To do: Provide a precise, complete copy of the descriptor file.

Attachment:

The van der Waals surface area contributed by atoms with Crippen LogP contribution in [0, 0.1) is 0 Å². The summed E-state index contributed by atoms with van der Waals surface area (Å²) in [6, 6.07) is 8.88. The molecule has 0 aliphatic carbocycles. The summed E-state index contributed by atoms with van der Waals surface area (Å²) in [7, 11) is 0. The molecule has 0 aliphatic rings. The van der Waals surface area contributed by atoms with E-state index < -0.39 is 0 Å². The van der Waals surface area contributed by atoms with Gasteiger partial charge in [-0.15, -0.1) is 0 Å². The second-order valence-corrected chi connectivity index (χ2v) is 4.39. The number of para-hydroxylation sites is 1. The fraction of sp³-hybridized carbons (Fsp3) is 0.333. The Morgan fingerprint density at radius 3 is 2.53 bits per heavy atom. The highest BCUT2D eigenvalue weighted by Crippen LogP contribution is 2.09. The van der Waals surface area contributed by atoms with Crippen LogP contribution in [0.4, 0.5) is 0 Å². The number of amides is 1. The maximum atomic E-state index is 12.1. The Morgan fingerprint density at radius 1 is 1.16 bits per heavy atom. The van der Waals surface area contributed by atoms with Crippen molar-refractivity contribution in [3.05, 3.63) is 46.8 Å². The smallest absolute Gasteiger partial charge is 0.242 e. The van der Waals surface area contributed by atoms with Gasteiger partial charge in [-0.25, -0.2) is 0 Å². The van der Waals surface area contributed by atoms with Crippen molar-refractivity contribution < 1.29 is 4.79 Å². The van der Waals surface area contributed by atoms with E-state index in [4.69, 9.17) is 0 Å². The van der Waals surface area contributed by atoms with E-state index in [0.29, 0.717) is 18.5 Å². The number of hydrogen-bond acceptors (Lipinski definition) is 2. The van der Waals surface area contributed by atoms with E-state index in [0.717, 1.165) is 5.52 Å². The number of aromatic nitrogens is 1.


The van der Waals surface area contributed by atoms with Crippen LogP contribution in [0, 0.1) is 0 Å². The summed E-state index contributed by atoms with van der Waals surface area (Å²) in [6, 6.07) is 8.88. The molecule has 0 aliphatic carbocycles. The summed E-state index contributed by atoms with van der Waals surface area (Å²) in [7, 11) is 0. The molecule has 0 aliphatic rings. The van der Waals surface area contributed by atoms with E-state index < -0.39 is 0 Å². The van der Waals surface area contributed by atoms with Gasteiger partial charge in [-0.15, -0.1) is 0 Å². The second-order valence-corrected chi connectivity index (χ2v) is 4.39. The number of para-hydroxylation sites is 1. The fraction of sp³-hybridized carbons (Fsp3) is 0.333. The Morgan fingerprint density at radius 3 is 2.53 bits per heavy atom. The highest BCUT2D eigenvalue weighted by Crippen LogP contribution is 2.09. The van der Waals surface area contributed by atoms with Crippen LogP contribution in [0.4, 0.5) is 0 Å². The number of amides is 1. The maximum atomic E-state index is 12.1. The Morgan fingerprint density at radius 1 is 1.16 bits per heavy atom. The van der Waals surface area contributed by atoms with Crippen molar-refractivity contribution in [3.05, 3.63) is 46.8 Å². The smallest absolute Gasteiger partial charge is 0.242 e. The van der Waals surface area contributed by atoms with Gasteiger partial charge in [-0.25, -0.2) is 0 Å². The van der Waals surface area contributed by atoms with Crippen molar-refractivity contribution < 1.29 is 4.79 Å². The van der Waals surface area contributed by atoms with E-state index in [4.69, 9.17) is 0 Å². The van der Waals surface area contributed by atoms with E-state index in [0.29, 0.717) is 18.5 Å². The number of hydrogen-bond acceptors (Lipinski definition) is 2. The van der Waals surface area contributed by atoms with E-state index in [0.717, 1.165) is 5.52 Å². The number of aromatic nitrogens is 1.